To speak of a ‘crisis’ at this moment is to speak of an ubiquity of crisis. Any working distinction between ‘economic’ and ‘political’ crises or between ‘personal’ and ‘collective’ crises has become meaningless. In addition, ‘crisis’ either exists or is evoked in every realm of cultural practice. One may speak of a ‘culture of crisis’ not only in the sense of a ‘way of life’ (per the ethnographic or anthropological definition of culture), but also in the sense of ‘cultural production’ and ‘cultural consumption’, whereby crisis has its own politics of social antagonisms, local and global. A key characteristic of this culture is the ethical force with which responses to crises are rendered, as these responses are tied to noble causes related to social needs, human tragedies or national emergencies. The emphasis on the ethical dimensions of crisis promised the strengthening of local social networks and civil society, and indeed the mounting appearance of food kitchens in urban centers of south of Europe, or the generous offerings of emergency aid to nuclear-struck Japan demonstrate this. The ethical aura also allowed ‘crisis’ to be incorporated into the mainstream mechanisms of the state as well as dominant corporate practices. State authorities, such as in Greece, Spain, Portugal and Cyprus, have been able to implement severely unpopular economic and social measures in the name of crisis. Similarly, ‘crisis’ has also been appropriated by the practices of corporations in search of an image of social responsibility. Shopping bargains, for example, are swiftly pushed at consumers as if such bargains were sensitive gestures to the economic hardships of households.
In such appropriations of the theme, ‘crisis’ might be said to be celebrated for its constructive possibilities (as a dissolution of outdated orders); perhaps it can also be instrumentalized and appropriated, to advance—ironically—a status quo, or co-opted to serve dominant forms of production and consumption; or perhaps it might tolerate emergency measures (economic or other) that erode citizen rights. Just as Manfredo Tafuri taught us that history, as a project of crisis, had productive possibilities, bringing critique, reform and change, David Harvey also warns us that ‘crisis’ can mean, for example, war on the weaker social groups (Birangi 2013; Harvey 2013). Current theorists of architecture convincingly call for a rethinking of the premises of the profession of architecture, while cultural critics warn of the ‘tyrannies of emergency’ if reform methods are myopic and singular (Bindé 2000: 52). As we contemplate the productive possibilities of crisis, let us also be reminded of Wolfgang Sachs’s account of the historical trajectory of ecology, which itself faced a crisis after the 1960s. What emerged as a form of social critique with a vigorous ethical force was later ‘sanitized of its radical content and reshaped as expert neutral knowledge’ to become a ‘knowledge of domination’ (Sachs 1995: xv). Therefore, just as one embraces the opportunities of each ‘crisis’ (of any of the sorts accounted above), one needs to be aware of how crises can also trigger managerial interventions in local economies, the lives of citizen or built and natural environments.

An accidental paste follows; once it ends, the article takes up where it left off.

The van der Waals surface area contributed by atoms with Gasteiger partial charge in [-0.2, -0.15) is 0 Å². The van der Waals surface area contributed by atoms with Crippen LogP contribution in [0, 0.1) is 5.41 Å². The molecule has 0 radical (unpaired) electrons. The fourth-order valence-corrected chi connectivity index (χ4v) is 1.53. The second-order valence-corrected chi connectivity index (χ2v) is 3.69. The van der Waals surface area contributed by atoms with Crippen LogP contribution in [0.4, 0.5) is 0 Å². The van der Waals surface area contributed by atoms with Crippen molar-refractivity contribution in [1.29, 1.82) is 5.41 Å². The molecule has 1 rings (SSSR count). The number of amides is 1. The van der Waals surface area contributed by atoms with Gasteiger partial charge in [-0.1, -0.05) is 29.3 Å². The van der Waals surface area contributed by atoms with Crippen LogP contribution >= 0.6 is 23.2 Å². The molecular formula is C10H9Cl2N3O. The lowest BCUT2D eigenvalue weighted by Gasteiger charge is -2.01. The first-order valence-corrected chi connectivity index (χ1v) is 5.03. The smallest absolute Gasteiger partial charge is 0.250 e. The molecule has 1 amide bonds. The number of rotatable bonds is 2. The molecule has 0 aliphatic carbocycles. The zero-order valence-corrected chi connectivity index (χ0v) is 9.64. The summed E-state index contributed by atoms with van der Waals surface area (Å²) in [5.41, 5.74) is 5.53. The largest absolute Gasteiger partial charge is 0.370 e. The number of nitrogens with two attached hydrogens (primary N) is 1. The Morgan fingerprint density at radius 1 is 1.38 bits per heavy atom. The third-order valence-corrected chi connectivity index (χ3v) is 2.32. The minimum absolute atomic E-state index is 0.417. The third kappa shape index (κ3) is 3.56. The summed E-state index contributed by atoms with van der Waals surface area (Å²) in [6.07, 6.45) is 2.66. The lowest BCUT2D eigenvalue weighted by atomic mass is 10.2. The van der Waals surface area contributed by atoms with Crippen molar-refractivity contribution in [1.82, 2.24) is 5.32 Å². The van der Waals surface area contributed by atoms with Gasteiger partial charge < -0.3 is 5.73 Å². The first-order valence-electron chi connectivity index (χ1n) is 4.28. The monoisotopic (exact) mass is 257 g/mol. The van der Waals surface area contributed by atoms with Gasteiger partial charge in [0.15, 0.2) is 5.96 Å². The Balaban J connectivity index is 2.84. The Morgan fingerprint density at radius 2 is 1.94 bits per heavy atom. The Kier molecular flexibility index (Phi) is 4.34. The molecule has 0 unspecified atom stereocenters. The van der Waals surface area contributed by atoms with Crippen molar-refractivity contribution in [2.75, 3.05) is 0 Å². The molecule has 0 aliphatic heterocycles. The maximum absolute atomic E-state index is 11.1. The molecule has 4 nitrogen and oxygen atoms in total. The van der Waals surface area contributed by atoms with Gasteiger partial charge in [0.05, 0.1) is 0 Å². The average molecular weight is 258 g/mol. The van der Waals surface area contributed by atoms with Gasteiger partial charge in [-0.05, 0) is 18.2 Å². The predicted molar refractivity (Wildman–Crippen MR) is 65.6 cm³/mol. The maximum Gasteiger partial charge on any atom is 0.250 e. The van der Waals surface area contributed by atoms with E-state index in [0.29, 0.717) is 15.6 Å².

Since the initial call for papers, it is becoming increasingly obvious that the types of ‘crisis’ in the world have multiplied, full of potential that can be both vivid and dangerous. The task of the themed issue, then, has become even more challenging, and timely, than initially imagined. Perhaps ‘crisis’, to the historian, at least, can be seen as a call to vigilance in identifying the uses and abuses of the concept, through rigorous analysis and dissection. For such vigilant positioning, making a careful reflection on ideas and operations that guards against agendas of appropriation is more important than any type of claim about the truth of what is and isn’t ‘crisis’, or of what it can or cannot do. What is at stake is not simply a matter of applying historical insights about ‘crisis’ to current predicaments, but rather a matter of uncovering the complexities of crises beyond the definitive and the objective, of contemplating ‘crisis’ as a cultural reality, with productive critiques and co-options, failures and compromises, manipulations and resistances—and also considering possibilities of agency among individuals or groups. In the domain of architecture, might challenges of the canon turn canonical? When do searches of humane totalities become totalizing? Under what circumstances might ethical imperatives lose their critical force? When might calls for responsible action be subsumed by managerial appropriations?